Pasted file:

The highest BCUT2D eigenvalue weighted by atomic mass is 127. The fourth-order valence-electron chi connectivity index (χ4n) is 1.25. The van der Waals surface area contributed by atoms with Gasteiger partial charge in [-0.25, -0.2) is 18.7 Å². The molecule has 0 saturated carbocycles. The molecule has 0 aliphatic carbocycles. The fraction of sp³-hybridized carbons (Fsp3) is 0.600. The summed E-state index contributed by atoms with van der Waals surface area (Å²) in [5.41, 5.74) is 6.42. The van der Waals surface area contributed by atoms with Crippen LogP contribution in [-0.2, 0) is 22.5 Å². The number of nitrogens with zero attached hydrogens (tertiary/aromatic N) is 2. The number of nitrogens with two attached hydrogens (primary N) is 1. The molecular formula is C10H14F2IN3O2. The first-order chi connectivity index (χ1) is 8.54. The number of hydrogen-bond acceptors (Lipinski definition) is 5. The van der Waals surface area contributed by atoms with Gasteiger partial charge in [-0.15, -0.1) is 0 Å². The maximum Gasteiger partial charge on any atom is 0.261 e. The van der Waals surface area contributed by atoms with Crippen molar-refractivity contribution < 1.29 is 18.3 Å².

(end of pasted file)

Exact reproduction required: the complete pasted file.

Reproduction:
The highest BCUT2D eigenvalue weighted by atomic mass is 127. The fourth-order valence-electron chi connectivity index (χ4n) is 1.25. The van der Waals surface area contributed by atoms with Gasteiger partial charge in [-0.25, -0.2) is 18.7 Å². The molecule has 0 saturated carbocycles. The molecule has 0 aliphatic carbocycles. The fraction of sp³-hybridized carbons (Fsp3) is 0.600. The summed E-state index contributed by atoms with van der Waals surface area (Å²) in [5.41, 5.74) is 6.42. The van der Waals surface area contributed by atoms with Crippen LogP contribution in [-0.2, 0) is 22.5 Å². The number of nitrogens with zero attached hydrogens (tertiary/aromatic N) is 2. The number of nitrogens with two attached hydrogens (primary N) is 1. The molecular formula is C10H14F2IN3O2. The first-order chi connectivity index (χ1) is 8.54. The number of hydrogen-bond acceptors (Lipinski definition) is 5. The van der Waals surface area contributed by atoms with Gasteiger partial charge in [-0.15, -0.1) is 0 Å². The maximum Gasteiger partial charge on any atom is 0.261 e. The van der Waals surface area contributed by atoms with Crippen molar-refractivity contribution < 1.29 is 18.3 Å².